My 4-year-old daughter has a set of fun touch-and-feel board books that all begin with the phrase, “That’s not my…” So each title and story focuses on a variety of monsters, pandas, tractors, puppies or even snowmen that do NOT belong to the author (or the reader, depending on your level of involvement and imagination!). In the end, however, every book in the series concludes with the correct train, monkey, dragon or whatever the item or animal is. And there is much rejoicing.
As parents know all too well, we often get caught up in a routine of reading the same, few requested books over and over again every evening at bedtime or whenever the mood strikes our children. So these favored stories become very familiar, and sometimes painfully so. Luckily, my daughter’s little books are short and sweet and simple to get through without much concentrated effort. She can even “read” them herself (thanks to some countless repetition). But the humor didn’t escape me when I imagined an additional text that, perhaps, is missing from my child’s bookshelf: That’s Not My Carry Gun.
Stick with me for a moment.
That’s Not My Carry Gun…
That’s not my carry gun. Its grip is too rough.
That’s not my carry gun. Its recoil is too strong.
That’s not my carry gun. Its slide is too heavy.
That’s not my carry gun. Its trigger reset is too long.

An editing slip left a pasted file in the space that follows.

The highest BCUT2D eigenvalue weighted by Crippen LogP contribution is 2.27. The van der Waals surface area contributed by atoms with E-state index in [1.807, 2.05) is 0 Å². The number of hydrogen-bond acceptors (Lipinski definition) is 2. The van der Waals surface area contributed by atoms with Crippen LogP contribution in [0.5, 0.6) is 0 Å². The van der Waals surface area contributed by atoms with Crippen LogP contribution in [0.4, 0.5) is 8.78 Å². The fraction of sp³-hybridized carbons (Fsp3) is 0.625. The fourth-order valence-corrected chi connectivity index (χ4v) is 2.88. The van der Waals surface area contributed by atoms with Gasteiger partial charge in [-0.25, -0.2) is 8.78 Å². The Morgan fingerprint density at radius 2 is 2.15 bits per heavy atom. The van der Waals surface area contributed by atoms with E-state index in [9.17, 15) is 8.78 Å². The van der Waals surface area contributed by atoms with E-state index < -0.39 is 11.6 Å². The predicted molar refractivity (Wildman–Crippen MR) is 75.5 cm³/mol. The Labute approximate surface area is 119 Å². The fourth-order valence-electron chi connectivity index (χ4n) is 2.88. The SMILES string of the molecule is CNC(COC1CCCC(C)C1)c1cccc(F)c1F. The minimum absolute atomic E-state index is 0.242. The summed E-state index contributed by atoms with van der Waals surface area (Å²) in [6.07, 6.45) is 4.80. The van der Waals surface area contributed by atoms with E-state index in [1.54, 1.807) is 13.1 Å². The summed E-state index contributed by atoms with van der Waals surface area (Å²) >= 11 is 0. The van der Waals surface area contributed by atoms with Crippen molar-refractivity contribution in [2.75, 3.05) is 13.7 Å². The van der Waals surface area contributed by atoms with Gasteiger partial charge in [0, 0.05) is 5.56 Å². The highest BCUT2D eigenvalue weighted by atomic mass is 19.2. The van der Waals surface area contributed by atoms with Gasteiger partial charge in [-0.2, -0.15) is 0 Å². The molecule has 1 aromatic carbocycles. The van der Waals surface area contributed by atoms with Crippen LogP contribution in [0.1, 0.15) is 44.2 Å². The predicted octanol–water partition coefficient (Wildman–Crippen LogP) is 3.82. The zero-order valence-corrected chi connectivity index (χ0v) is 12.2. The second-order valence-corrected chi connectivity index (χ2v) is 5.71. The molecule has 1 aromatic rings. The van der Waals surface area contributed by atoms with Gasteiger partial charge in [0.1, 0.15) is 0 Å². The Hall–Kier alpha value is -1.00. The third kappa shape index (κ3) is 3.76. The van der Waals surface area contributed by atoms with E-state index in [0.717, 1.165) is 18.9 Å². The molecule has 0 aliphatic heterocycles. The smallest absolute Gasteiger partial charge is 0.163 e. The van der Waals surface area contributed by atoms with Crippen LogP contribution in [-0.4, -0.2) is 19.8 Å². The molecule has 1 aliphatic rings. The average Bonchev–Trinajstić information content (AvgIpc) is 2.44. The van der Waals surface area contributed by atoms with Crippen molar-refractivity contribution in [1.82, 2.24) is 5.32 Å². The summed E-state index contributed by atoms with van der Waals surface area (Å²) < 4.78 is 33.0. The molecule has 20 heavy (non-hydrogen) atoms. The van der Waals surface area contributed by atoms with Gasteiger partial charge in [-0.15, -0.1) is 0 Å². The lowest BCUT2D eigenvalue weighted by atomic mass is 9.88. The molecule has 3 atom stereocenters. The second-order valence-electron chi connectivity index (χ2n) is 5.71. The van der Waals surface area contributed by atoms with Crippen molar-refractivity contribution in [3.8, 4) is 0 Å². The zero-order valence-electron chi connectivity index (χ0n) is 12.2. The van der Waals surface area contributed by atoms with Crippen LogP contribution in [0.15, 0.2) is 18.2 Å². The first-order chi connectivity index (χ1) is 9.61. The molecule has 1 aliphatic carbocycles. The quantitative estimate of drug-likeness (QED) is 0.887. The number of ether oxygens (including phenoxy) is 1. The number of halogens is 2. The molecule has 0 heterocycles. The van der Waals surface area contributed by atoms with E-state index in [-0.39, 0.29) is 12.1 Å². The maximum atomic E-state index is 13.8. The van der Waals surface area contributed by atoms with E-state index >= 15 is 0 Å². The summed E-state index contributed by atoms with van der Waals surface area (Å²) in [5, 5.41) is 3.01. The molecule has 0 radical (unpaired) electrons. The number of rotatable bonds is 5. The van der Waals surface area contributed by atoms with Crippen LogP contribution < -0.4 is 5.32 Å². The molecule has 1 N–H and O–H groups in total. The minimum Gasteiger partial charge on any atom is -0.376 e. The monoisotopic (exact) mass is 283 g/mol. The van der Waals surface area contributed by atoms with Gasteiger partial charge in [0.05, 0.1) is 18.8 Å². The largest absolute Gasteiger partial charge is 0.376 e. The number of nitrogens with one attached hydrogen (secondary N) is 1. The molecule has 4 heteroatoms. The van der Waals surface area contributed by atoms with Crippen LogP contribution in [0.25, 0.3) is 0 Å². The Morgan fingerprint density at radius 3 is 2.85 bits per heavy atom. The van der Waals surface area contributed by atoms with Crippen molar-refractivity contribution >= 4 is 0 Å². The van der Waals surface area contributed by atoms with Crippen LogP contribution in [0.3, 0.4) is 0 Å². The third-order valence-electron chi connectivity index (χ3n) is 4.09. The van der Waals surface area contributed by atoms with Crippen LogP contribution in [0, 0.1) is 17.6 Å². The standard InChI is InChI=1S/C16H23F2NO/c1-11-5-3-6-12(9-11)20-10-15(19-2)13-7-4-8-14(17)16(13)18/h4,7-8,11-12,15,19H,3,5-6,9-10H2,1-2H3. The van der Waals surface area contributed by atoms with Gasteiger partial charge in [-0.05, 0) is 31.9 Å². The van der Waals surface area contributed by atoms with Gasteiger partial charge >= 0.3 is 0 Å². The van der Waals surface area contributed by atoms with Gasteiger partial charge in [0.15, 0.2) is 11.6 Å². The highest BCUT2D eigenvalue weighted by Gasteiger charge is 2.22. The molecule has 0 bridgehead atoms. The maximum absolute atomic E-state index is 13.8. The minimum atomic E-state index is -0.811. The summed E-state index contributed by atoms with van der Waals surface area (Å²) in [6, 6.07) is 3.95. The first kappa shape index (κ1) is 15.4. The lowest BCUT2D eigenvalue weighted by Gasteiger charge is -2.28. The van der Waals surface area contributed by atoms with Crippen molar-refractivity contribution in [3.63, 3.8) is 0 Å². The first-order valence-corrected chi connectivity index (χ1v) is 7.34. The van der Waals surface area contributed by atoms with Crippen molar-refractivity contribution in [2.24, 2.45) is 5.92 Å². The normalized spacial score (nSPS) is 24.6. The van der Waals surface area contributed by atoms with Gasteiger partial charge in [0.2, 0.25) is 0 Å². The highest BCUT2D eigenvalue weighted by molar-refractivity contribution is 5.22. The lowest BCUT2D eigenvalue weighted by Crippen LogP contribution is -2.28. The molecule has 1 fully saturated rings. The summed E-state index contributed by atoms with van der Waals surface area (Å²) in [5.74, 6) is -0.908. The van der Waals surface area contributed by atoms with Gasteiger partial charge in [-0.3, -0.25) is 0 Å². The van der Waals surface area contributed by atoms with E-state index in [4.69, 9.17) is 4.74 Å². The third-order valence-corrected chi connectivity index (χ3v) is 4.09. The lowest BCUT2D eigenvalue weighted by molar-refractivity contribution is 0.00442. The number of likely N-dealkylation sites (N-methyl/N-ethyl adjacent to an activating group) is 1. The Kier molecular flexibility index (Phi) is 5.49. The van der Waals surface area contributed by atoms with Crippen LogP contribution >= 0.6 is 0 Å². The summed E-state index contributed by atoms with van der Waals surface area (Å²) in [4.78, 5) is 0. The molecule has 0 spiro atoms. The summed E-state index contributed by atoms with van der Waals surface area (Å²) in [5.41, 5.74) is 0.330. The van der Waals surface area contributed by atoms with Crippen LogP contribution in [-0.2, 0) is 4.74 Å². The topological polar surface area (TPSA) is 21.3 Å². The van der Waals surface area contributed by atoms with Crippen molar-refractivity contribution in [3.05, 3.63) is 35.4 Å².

That’s my carry gun! Its sights are so bright.
I know this story is pretty silly. But, you have to admit: The idea behind it is so true. Too many people are persuaded (or even bullied) to purchase a gun that’s not for them. Or they make the mistake of buying the first gun they shoot or the one that just feels good in their hands. But there is so much more to it than that! Rent first. Practice. Try several types. Note what you like and what you don’t like or what worked or didn’t work. And then try them all again!
You’ll need to consider the style, the size, the weight and the caliber of the firearm that best fits you and your lifestyle. Revolver or semi-automatic pistol? Large frame or compact? The answers to those questions may decide the best caliber, or the caliber may help you refine your choice even more. Also, be sure to consider any physical concerns or requirements you have that could affect the way you carry, manipulate or fire the gun. As an example, folks with smaller hands may not be able to properly or comfortably grip a larger-sized gun. Or, those who suffer from arthritis may not want to worry about racking the slide on a semi-auto. You may also want to narrow down your selections based on your own experience level with firearms. If you’re comfortable and proficient with most guns and with the way they function, you may be drawn to a gun with more bells and whistles, perhaps with a de-cocker and a thumb safety or maybe even a laser sight. Others, still, may prefer the simplest, easiest and most basic tools the gun world has to offer. Any end of the spectrum — and anything in between — is just fine, as long as it works well for you.
All in all, just don’t let someone else — no matter what his/her intentions may be — convince you that you must have a bigger caliber … or a 1911 … or the gun he/she happens to like (or just wants to get off his/her shelves). You need to be comfortable … and able! You need to carry the gun you can shoot accurately and consistently.
As simple and as trivial as it may sound: It needs to be your gun.
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